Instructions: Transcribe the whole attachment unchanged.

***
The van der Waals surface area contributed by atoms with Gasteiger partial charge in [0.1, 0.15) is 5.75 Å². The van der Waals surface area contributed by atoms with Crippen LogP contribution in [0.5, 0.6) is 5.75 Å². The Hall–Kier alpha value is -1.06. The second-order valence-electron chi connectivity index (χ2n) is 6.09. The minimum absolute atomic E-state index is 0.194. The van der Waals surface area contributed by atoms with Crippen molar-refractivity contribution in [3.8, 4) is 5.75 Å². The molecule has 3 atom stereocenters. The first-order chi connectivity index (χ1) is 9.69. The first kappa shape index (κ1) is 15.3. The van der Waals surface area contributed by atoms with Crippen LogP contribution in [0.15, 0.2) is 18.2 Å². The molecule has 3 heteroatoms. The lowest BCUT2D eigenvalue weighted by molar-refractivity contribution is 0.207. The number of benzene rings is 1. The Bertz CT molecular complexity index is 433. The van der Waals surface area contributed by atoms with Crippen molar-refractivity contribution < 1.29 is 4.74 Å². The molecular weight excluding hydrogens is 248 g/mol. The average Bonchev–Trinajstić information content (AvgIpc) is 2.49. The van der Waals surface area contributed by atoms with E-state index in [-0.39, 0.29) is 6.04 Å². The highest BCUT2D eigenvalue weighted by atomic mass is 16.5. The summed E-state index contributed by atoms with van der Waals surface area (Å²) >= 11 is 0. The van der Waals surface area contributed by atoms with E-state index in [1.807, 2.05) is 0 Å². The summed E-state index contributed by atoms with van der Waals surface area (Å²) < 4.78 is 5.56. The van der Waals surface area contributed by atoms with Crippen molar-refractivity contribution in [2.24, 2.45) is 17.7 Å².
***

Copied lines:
The van der Waals surface area contributed by atoms with Gasteiger partial charge in [0.1, 0.15) is 5.75 Å². The van der Waals surface area contributed by atoms with Crippen LogP contribution in [0.5, 0.6) is 5.75 Å². The Hall–Kier alpha value is -1.06. The second-order valence-electron chi connectivity index (χ2n) is 6.09. The minimum absolute atomic E-state index is 0.194. The van der Waals surface area contributed by atoms with Crippen molar-refractivity contribution in [3.8, 4) is 5.75 Å². The molecule has 3 atom stereocenters. The first-order chi connectivity index (χ1) is 9.69. The first kappa shape index (κ1) is 15.3. The van der Waals surface area contributed by atoms with Crippen LogP contribution in [0.15, 0.2) is 18.2 Å². The molecule has 3 heteroatoms. The lowest BCUT2D eigenvalue weighted by molar-refractivity contribution is 0.207. The number of benzene rings is 1. The Bertz CT molecular complexity index is 433. The van der Waals surface area contributed by atoms with Crippen molar-refractivity contribution < 1.29 is 4.74 Å². The molecular weight excluding hydrogens is 248 g/mol. The average Bonchev–Trinajstić information content (AvgIpc) is 2.49. The van der Waals surface area contributed by atoms with E-state index in [-0.39, 0.29) is 6.04 Å². The highest BCUT2D eigenvalue weighted by atomic mass is 16.5. The summed E-state index contributed by atoms with van der Waals surface area (Å²) >= 11 is 0. The van der Waals surface area contributed by atoms with E-state index in [1.807, 2.05) is 0 Å². The summed E-state index contributed by atoms with van der Waals surface area (Å²) < 4.78 is 5.56. The van der Waals surface area contributed by atoms with Crippen molar-refractivity contribution in [2.24, 2.45) is 17.7 Å².